In the third of a new series for the 2013/14 season, we take a closer look at Goodison legend Kevin Ratcliffe.
Ahead of each match, the focus will be on one specific player who made a name at Everton and the Blues' forthcoming opponents.
Ratcliffe is the 'Club Connector' as we get set to make the trip to the Welsh capital on Saturday afternoon...
March 1980 – January 1993
January 1993 – August 1993
A BLUES LEGEND
Two top-flight titles, one FA Cup, one European Cup Winners’ Cup and four Charity Shields: Kevin Ratcliffe is quite simply the most successful captain in Everton’s rich and illustrious history.
He offered over a decade of service and clocked up a staggering 493 appearances for the Toffees – a total which ranks him fifth in the Club’s all-time appearance charts.
He made his debut against Manchester United in March 1980 as a fresh-faced 19-year-old left-back and ended his Blues career as a revered and seasoned centre-half, his last outing coming in a home meeting with Leeds United in December 1991.
Ratcliffe’s time at Goodison evokes numerous great memories – most of which involve the former Wales international lifting silverware above his head.
He was the skipper when the Blues won their only continental crown in 1985, beating Rapid Vienna 3-1 to secure the European Cup Winners’ Cup title.
However, it’s the semi-final second-leg of the competition against Bayern Munich, when the Toffees fought back from a goal down to win the tie 3-1, which Ratcliffe rates as his outstanding recollection.
“The atmosphere was just electric,” he said in the 1997 book Everton Greats. “There were about 50,000 in the crowd and 48,000 of them were screaming for us. We just could not lose that. Even the final in Rotterdam against Rapid Vienna couldn’t match that game.
“We were 1-0 down at the interval when Howard Kendall made his famous statement in the dressing room that all we had to do was get the ball in the box and the Gwladys Street would suck it into the net. We went out in the second half and battered Bayern.”
FROM THOSE THAT KNOW HIM BEST
Former teammate Kevin Sheedy: “He was a great captain for Everton. He was a winner who had a calm head on his shoulders. He was the link between the manager and the players and it worked very well. More importantly, he was a fantastic player and I can’t speak highly enough of him. But he didn’t have quite the success with Wales and I was able to give him stick when we qualified for the European Championships and World Cup with Republic of Ireland!”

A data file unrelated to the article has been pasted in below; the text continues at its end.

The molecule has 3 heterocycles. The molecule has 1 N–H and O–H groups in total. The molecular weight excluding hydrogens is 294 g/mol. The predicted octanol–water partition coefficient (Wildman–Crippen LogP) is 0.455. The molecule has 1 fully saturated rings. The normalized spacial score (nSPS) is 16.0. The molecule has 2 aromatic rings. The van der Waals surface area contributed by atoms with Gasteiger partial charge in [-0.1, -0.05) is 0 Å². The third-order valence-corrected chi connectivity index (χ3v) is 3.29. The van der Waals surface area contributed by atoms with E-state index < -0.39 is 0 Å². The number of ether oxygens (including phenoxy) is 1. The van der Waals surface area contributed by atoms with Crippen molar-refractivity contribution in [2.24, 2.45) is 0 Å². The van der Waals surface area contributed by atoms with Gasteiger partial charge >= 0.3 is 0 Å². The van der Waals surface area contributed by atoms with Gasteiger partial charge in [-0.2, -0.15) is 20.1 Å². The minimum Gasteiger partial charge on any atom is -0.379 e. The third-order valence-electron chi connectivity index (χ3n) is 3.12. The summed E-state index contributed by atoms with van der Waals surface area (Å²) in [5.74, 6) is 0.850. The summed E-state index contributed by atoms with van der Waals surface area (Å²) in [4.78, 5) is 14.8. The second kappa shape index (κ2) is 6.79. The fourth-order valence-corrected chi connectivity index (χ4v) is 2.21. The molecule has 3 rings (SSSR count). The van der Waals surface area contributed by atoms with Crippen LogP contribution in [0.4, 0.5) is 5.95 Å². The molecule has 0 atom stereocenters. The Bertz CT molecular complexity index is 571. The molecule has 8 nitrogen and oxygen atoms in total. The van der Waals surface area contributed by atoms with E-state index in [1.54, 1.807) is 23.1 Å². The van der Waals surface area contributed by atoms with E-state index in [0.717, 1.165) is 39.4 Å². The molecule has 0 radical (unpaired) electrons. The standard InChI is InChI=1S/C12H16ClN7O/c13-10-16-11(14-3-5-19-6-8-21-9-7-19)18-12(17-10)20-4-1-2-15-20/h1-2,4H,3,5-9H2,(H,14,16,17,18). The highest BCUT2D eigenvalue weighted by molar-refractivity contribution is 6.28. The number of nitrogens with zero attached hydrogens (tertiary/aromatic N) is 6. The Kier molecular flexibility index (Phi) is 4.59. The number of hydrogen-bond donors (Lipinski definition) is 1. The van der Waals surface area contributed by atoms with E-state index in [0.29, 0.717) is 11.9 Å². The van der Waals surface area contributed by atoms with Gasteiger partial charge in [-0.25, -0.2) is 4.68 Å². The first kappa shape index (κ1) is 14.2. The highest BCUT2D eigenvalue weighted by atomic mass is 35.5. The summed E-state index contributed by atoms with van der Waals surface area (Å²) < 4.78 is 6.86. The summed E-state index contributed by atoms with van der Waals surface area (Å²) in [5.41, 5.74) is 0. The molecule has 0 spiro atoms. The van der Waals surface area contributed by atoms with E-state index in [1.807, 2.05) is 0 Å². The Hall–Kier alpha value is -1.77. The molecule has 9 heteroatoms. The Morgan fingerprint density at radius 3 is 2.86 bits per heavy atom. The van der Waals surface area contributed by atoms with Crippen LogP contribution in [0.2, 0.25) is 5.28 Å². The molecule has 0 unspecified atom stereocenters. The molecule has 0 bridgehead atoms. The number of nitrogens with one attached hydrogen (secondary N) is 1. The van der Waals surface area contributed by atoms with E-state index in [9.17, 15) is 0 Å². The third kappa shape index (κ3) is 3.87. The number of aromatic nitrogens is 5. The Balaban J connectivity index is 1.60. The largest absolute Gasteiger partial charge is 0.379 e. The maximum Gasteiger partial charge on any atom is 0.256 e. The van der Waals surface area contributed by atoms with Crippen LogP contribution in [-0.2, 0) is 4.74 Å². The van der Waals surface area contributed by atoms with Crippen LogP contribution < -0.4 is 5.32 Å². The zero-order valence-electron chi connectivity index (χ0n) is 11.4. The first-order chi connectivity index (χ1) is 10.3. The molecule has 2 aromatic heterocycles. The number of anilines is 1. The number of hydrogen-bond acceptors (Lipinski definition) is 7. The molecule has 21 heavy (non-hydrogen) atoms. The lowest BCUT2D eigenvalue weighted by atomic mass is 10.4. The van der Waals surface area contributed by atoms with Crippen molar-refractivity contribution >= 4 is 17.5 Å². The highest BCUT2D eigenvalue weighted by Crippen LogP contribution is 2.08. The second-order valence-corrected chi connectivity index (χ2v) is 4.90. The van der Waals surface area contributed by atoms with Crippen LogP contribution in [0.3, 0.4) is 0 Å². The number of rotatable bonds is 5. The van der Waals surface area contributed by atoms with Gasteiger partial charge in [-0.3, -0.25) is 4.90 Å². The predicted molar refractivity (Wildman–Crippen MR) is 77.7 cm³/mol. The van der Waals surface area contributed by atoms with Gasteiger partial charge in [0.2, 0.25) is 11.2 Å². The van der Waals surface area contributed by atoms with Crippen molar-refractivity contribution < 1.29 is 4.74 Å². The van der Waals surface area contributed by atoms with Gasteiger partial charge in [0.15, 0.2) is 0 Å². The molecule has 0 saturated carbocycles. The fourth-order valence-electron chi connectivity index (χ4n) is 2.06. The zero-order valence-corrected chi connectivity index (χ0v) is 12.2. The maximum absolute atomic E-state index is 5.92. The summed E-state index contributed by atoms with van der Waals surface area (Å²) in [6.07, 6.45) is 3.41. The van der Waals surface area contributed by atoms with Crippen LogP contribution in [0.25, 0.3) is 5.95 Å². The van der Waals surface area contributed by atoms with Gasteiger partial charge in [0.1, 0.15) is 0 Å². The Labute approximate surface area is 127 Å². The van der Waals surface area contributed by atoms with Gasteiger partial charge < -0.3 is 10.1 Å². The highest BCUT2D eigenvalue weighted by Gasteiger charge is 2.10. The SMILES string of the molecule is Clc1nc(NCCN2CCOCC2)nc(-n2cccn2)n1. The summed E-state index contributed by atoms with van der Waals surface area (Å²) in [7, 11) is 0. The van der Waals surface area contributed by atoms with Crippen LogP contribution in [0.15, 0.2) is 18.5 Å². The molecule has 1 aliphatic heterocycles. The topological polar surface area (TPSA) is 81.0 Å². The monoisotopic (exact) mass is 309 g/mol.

Former manager Howard Kendall: “He was the most successful captain in the history of the club. As a defender, he was a strong tackler, a great reader of the game and quick. You look back at what silverware he lifted up, it was a tremendous achievement.”
Former teammate Graeme Sharp: “He was a fantastic captain for Everton and also a great leader for Wales. They never qualified for major tournaments but they had some great players at that time like Ian Rush, Neville Southall and Dean Saunders. When he got older, his pace went a little but he was still a great reader of the game. He went through some tough times when he started out at left-back and he wasn’t everyone’s cup of tea. But he showed his determination by knuckling down and proving himself as a fantastic player. He knew how to look after the lads too and he got along with everyone.”
Former teammate Peter Reid: “I will always remember the FA Cup semi-final in 1984. Rats was having a bad time and he claimed the problem was that his shorts were too tight. I took my shorts off, swapped them with him and he then had a much better second half! In all seriousness, he was a terrific defender with pace to burn. He did the simple things very well.”
FOR THE OTHER SIDE
After a very short spell at Dundee, Ratcliffe joined Cardiff City in January 1993 - where he made an instantaneous impact.
In his decade at Goodison Park, he had netted just twice - so few would have predicted a goalscoring debut for the Bluebirds. Sure enough, the defender opened his account for his new club in his first outing away at Carlisle, powering an unstoppable second-half header into the back of the net to send Cardiff to a 2-1 win.
Ratcliffe spent just half a season at Ninian Park but it was a memorable year in the club’s history as they romped to the Third Division title, beating Welsh rivals Wrexham to top spot by three points.
WHERE ARE THEY NOW?
Ratcliffe wound down his career with fleeting stints at Nottingham Forest, Derby County and Chester City before taking up the managerial reins at the latter – a position he held for four years between 1995 and 1999.
In November 1999, Ratcliffe joined Shrewsbury Town as manager and helped them avoid relegation to the Conference on the final day of the 1999/00 season.
Undoubtedly the highlight of his four-year tenure with the Shrews was masterminding an FA Cup giant-killing of his beloved Everton in January 2003, as the Blues fell victim to an unforeseen 2-1 defeat at Gay Meadow.
Nowadays, Ratcliffe works as a pundit for BBC Radio Wales and will be covering Everton’s first ever trip to the Cardiff City Stadium on Saturday afternoon.